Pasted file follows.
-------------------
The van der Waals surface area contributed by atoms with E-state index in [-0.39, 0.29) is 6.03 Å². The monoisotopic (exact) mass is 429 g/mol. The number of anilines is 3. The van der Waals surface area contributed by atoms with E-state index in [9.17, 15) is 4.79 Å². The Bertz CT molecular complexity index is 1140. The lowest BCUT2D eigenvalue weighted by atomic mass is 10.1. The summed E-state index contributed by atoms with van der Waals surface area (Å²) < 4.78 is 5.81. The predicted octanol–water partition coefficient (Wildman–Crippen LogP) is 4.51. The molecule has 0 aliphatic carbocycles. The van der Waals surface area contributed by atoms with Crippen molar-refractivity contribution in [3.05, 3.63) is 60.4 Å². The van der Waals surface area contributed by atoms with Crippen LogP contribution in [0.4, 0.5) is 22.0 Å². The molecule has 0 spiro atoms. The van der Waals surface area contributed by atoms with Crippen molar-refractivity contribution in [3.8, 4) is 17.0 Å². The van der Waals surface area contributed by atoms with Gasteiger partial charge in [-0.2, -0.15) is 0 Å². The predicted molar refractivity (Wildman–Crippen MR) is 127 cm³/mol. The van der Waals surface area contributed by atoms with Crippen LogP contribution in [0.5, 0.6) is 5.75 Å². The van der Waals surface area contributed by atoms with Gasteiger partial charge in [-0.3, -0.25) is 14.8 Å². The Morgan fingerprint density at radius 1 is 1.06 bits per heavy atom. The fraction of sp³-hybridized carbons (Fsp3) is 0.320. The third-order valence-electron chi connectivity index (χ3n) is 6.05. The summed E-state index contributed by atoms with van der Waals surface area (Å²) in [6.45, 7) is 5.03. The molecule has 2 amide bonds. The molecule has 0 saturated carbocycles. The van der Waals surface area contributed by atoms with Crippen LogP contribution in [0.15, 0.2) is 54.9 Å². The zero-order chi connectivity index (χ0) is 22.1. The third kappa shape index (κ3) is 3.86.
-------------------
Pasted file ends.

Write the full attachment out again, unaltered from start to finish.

The van der Waals surface area contributed by atoms with E-state index in [-0.39, 0.29) is 6.03 Å². The monoisotopic (exact) mass is 429 g/mol. The number of anilines is 3. The van der Waals surface area contributed by atoms with E-state index in [9.17, 15) is 4.79 Å². The Bertz CT molecular complexity index is 1140. The lowest BCUT2D eigenvalue weighted by atomic mass is 10.1. The summed E-state index contributed by atoms with van der Waals surface area (Å²) < 4.78 is 5.81. The predicted octanol–water partition coefficient (Wildman–Crippen LogP) is 4.51. The molecule has 0 aliphatic carbocycles. The van der Waals surface area contributed by atoms with Crippen molar-refractivity contribution in [3.05, 3.63) is 60.4 Å². The van der Waals surface area contributed by atoms with Crippen LogP contribution in [0.4, 0.5) is 22.0 Å². The molecule has 0 spiro atoms. The van der Waals surface area contributed by atoms with Crippen molar-refractivity contribution in [3.8, 4) is 17.0 Å². The van der Waals surface area contributed by atoms with Gasteiger partial charge in [-0.2, -0.15) is 0 Å². The predicted molar refractivity (Wildman–Crippen MR) is 127 cm³/mol. The van der Waals surface area contributed by atoms with Crippen LogP contribution in [0.5, 0.6) is 5.75 Å². The van der Waals surface area contributed by atoms with Gasteiger partial charge in [-0.3, -0.25) is 14.8 Å². The Morgan fingerprint density at radius 1 is 1.06 bits per heavy atom. The fraction of sp³-hybridized carbons (Fsp3) is 0.320. The third-order valence-electron chi connectivity index (χ3n) is 6.05. The summed E-state index contributed by atoms with van der Waals surface area (Å²) in [6.45, 7) is 5.03. The molecule has 2 amide bonds. The molecule has 0 saturated carbocycles. The van der Waals surface area contributed by atoms with Crippen LogP contribution in [0.15, 0.2) is 54.9 Å². The zero-order chi connectivity index (χ0) is 22.1. The third kappa shape index (κ3) is 3.86.